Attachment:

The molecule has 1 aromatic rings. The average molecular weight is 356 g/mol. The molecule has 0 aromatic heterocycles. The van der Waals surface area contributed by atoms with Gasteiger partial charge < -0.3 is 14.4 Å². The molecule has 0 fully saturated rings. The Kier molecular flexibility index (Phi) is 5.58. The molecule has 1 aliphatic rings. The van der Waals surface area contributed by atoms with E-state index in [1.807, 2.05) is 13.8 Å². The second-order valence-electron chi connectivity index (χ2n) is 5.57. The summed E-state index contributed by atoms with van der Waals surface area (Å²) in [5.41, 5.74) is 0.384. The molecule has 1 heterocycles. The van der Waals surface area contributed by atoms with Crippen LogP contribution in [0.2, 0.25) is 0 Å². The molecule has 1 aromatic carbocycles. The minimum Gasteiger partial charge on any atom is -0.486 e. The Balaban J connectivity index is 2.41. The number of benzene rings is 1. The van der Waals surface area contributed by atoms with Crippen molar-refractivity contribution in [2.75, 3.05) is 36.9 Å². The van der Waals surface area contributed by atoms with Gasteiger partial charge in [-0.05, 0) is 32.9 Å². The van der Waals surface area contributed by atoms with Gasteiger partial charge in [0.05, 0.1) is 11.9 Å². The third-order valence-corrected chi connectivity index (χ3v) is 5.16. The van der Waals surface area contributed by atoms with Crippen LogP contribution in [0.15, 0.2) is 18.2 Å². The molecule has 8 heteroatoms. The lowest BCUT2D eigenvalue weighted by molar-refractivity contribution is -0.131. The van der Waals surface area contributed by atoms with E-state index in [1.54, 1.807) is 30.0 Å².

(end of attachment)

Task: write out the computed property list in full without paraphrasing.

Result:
The molecule has 1 aromatic rings. The average molecular weight is 356 g/mol. The molecule has 0 aromatic heterocycles. The van der Waals surface area contributed by atoms with Gasteiger partial charge < -0.3 is 14.4 Å². The molecule has 0 fully saturated rings. The Kier molecular flexibility index (Phi) is 5.58. The molecule has 1 aliphatic rings. The van der Waals surface area contributed by atoms with E-state index in [1.807, 2.05) is 13.8 Å². The second-order valence-electron chi connectivity index (χ2n) is 5.57. The summed E-state index contributed by atoms with van der Waals surface area (Å²) in [5.41, 5.74) is 0.384. The molecule has 1 heterocycles. The van der Waals surface area contributed by atoms with Crippen LogP contribution in [0.2, 0.25) is 0 Å². The molecule has 1 aromatic carbocycles. The minimum Gasteiger partial charge on any atom is -0.486 e. The Balaban J connectivity index is 2.41. The number of benzene rings is 1. The van der Waals surface area contributed by atoms with Crippen molar-refractivity contribution in [2.75, 3.05) is 36.9 Å². The van der Waals surface area contributed by atoms with Gasteiger partial charge in [-0.05, 0) is 32.9 Å². The van der Waals surface area contributed by atoms with Gasteiger partial charge in [0.05, 0.1) is 11.9 Å². The third-order valence-corrected chi connectivity index (χ3v) is 5.16. The van der Waals surface area contributed by atoms with Crippen LogP contribution in [0.15, 0.2) is 18.2 Å². The molecule has 8 heteroatoms. The lowest BCUT2D eigenvalue weighted by molar-refractivity contribution is -0.131. The van der Waals surface area contributed by atoms with E-state index in [1.54, 1.807) is 30.0 Å².